It's not a perfect book though. Because the book is roughly 300 pages the coverage can be light, and clearly the author is not an expert in all 7 languages; but at least he does not claim to be... the author is generally humble throughout the book.
This was the right book for me at the time, because I read it as I was getting back into software development. I wanted to know what had changed in programming as well, and it improved my knowledge.
Chapters: Each language has its own chapter. Each chapter has five sections:
- an introduction to the language covering topics like it's history, place in the modern language landscape, paradigm, etc
- 'Day 1'
- 'Day 2'
- 'Day 3'
- and a conclusion with a few parting words / 'the moral of the story is...'.
The boundaries between days are not particularly meaningful but roughly build from "here's the syntax" to "here's an interesting thing you can do with this paradigm". By Day 3 each chapter has moved beyond trivial "hello world" examples; not surprisingly then, the pace of progress is brisk and the details of how to get up and running with each language are largely left to the reader.
Each language chapter includes an interview with a user/creator of the language (Matz, Steve Dekorte, Brian Tarbox, Martin Odersky, Joe Armstrong, Rich Hickey, Philip Wadler / Simon Peyton-Jones). These were an unexpected addition and quite worth reading. In fact, I wish the interviews had been longer and gone into more technical detail.
In addition to the seven language chapters there is an introductory chapter that has the sort of information normally found in the pre-page-numbering introduction to a book (explanation of the book's contents, intended audience etc) and an excellent final wrap-up chapter (more on it later).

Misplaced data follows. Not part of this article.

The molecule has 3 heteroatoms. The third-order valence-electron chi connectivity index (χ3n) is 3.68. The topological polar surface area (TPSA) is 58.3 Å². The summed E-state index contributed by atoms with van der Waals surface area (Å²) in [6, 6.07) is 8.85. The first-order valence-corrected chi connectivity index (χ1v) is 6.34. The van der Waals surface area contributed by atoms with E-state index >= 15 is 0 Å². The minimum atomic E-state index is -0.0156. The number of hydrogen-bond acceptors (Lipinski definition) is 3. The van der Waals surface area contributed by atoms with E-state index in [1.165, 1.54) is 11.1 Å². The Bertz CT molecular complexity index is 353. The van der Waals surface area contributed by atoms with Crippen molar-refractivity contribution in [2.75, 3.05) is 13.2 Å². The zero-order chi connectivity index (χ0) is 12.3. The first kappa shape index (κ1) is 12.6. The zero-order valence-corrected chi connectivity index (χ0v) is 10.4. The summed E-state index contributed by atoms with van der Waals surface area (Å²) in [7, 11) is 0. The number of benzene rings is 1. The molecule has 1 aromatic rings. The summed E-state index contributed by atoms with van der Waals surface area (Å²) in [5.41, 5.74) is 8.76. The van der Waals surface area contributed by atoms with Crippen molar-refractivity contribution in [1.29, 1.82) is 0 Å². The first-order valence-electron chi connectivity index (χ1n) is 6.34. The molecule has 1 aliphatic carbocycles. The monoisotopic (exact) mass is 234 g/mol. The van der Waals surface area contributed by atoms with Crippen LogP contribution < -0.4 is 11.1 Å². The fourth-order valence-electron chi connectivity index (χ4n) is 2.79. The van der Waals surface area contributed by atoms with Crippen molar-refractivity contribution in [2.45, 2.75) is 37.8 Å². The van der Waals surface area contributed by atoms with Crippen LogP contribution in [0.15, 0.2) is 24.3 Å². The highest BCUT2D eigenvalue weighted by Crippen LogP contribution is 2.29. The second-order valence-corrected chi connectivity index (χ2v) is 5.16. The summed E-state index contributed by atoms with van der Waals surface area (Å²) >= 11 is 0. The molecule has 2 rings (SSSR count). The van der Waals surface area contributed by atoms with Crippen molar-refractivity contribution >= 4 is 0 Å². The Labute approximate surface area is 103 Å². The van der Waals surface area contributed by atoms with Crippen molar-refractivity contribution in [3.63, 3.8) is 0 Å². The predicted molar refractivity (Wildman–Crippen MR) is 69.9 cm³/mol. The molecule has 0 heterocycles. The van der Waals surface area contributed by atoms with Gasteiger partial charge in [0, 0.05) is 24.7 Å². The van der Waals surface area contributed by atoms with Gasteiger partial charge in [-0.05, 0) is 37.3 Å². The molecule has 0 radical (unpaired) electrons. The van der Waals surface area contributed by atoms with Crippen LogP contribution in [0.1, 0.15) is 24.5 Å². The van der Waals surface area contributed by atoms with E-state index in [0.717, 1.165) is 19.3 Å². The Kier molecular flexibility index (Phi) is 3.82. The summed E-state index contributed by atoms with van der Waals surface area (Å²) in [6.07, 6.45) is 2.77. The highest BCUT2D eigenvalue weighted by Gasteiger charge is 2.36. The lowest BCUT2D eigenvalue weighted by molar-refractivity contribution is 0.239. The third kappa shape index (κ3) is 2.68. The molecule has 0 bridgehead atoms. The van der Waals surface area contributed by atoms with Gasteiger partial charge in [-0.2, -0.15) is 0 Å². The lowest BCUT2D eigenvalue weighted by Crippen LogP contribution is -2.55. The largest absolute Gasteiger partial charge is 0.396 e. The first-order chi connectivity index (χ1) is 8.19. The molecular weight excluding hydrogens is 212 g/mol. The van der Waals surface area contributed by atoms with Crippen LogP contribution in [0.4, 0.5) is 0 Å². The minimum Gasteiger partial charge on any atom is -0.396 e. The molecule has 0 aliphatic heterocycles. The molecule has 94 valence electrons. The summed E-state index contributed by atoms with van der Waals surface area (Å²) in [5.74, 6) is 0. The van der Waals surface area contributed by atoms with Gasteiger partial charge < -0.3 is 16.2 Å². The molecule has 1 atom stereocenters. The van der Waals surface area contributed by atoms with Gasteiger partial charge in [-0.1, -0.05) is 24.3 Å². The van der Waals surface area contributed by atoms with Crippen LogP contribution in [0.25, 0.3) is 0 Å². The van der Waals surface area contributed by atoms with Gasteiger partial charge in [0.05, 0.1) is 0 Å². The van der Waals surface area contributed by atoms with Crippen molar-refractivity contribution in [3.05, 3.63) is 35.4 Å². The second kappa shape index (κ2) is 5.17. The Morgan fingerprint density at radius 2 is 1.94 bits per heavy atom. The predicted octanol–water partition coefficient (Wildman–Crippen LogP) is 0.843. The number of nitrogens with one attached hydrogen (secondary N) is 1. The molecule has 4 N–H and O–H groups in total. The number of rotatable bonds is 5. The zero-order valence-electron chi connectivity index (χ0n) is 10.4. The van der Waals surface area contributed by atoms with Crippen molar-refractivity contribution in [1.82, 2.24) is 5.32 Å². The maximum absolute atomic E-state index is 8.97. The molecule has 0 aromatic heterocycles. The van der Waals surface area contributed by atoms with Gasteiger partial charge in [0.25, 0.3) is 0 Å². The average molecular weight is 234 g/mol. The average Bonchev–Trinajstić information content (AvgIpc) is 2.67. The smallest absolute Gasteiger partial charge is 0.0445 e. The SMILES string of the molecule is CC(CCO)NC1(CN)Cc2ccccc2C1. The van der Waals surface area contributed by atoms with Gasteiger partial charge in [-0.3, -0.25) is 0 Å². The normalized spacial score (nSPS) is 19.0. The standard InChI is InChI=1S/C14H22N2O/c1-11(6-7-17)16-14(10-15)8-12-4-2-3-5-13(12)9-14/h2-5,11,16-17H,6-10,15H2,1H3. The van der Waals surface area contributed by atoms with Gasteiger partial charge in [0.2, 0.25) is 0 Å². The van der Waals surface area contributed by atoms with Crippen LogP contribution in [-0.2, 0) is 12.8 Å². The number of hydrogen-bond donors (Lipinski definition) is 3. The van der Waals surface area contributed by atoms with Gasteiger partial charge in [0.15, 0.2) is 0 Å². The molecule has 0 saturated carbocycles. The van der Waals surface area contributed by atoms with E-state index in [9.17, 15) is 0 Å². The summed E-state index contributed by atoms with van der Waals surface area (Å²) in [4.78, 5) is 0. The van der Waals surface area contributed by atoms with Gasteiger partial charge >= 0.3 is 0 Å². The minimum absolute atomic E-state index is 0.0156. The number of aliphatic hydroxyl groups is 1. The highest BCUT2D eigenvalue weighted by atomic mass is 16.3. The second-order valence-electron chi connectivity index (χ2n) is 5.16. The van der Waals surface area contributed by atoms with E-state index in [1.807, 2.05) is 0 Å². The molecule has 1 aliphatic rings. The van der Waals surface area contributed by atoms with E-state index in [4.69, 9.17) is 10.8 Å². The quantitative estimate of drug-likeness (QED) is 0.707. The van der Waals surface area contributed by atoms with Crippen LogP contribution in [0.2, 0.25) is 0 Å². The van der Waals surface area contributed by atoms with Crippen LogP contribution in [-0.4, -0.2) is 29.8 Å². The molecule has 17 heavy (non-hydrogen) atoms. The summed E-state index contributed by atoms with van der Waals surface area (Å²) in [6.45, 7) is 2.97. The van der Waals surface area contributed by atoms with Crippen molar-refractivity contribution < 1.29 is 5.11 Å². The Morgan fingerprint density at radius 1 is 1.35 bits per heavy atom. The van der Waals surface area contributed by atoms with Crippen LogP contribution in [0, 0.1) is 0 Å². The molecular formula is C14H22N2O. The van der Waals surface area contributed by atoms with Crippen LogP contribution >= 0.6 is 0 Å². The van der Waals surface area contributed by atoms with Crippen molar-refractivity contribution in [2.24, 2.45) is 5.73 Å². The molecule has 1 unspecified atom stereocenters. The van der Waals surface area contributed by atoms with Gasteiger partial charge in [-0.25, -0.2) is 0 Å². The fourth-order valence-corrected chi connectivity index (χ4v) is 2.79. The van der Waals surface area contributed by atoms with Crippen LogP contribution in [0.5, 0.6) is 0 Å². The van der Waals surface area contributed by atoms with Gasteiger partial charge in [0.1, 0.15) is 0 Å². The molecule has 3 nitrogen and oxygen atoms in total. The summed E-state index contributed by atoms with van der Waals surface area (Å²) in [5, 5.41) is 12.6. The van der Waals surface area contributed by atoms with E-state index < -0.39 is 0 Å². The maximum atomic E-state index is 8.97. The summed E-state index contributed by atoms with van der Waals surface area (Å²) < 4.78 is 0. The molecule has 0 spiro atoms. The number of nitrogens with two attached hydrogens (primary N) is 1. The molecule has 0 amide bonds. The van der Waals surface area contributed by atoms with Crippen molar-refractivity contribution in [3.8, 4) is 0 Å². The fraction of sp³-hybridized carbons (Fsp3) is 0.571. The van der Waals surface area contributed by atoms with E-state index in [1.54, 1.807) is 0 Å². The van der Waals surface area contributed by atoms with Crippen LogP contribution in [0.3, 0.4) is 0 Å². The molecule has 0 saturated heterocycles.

Length: I easily completed each language chapter in a weekend. The first and last chapters are very quick reads. Seven weeks should be more than enough time to work through the book.
- The quality of the physical book (not great) will be familiar to regular Prag Programmer shoppers. It is not up to O'Reilly standards (it's more like an Apress book). Although the typesetting is easy to read the top and bottom margins are unpleasantly tight. The outside margin leaves room for notes which I like, but the book is awkwardly square. For $22 what does one expect?
- Each chapter attempts creativity with a supposedly allegorical popular culture reference threaded through it (ex: Io = Ferris Bueller). I found these more distracting than informative. I'd include naming the chapter sections "day n" as similarly failed attempts and wish that instead attempting wit (ex Io Day1: An Excellent Driver) they had substantive names. Obviously this is totally personal opinion, you might like it.
Outright Disappointment: I wish that the individual chapters went into significantly more depth comparing the motivations for and consequences of each language design. While the key features of each language are demonstrated with annotated code samples and explanatory text little is offered in the way of discussion comparing across language. For example the Scala chapter (selected at random) is on pages 121-166 in the index under "Scala" the only references outside its own chapter are found on pages 302, 303, 305-306, and 308 (all in the final wrap-up chapter). I view this as a real missed opportunity given the books unique approach/content. The final wrap-up chapter seems to be the only place with this sort of cross-language discussion and as a result it is both excellent and much too short.
Conclusion: An interesting book that I enjoyed reading and expect to return to in the future. The physical book is of so-so quality and as such the electronic book may be the right product for you to buy. The missed opportunity (and loss star) are for a disappointing failure to draw cross-language comparisons within the text of each chapter.
Update: [...]is a 45 min talk on the book / topics in the book.
The approach is at least a half-way decent one: introduce a language, give three days worth of lessons (plus homework) and then use that to bridge into the next language/style.